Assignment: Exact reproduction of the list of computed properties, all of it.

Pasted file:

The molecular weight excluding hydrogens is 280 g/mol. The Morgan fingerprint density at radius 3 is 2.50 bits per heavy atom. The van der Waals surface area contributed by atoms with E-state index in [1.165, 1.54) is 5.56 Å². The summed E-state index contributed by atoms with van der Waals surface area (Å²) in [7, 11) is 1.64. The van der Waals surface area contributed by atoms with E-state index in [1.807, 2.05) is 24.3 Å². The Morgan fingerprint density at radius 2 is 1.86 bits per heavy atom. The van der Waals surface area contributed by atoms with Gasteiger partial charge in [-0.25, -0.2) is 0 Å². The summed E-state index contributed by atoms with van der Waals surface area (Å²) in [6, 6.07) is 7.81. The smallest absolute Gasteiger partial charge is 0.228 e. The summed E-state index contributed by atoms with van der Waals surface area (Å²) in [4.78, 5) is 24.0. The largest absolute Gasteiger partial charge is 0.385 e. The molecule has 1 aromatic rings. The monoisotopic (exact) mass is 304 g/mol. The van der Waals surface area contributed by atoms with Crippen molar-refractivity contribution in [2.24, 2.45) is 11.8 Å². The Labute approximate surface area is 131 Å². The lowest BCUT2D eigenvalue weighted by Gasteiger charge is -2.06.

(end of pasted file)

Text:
The molecular weight excluding hydrogens is 280 g/mol. The Morgan fingerprint density at radius 3 is 2.50 bits per heavy atom. The van der Waals surface area contributed by atoms with E-state index in [1.165, 1.54) is 5.56 Å². The summed E-state index contributed by atoms with van der Waals surface area (Å²) in [7, 11) is 1.64. The van der Waals surface area contributed by atoms with E-state index in [1.807, 2.05) is 24.3 Å². The Morgan fingerprint density at radius 2 is 1.86 bits per heavy atom. The van der Waals surface area contributed by atoms with Gasteiger partial charge in [-0.25, -0.2) is 0 Å². The summed E-state index contributed by atoms with van der Waals surface area (Å²) in [6, 6.07) is 7.81. The smallest absolute Gasteiger partial charge is 0.228 e. The summed E-state index contributed by atoms with van der Waals surface area (Å²) in [4.78, 5) is 24.0. The largest absolute Gasteiger partial charge is 0.385 e. The molecule has 1 aromatic rings. The monoisotopic (exact) mass is 304 g/mol. The van der Waals surface area contributed by atoms with Crippen molar-refractivity contribution in [2.24, 2.45) is 11.8 Å². The Labute approximate surface area is 131 Å². The lowest BCUT2D eigenvalue weighted by Gasteiger charge is -2.06.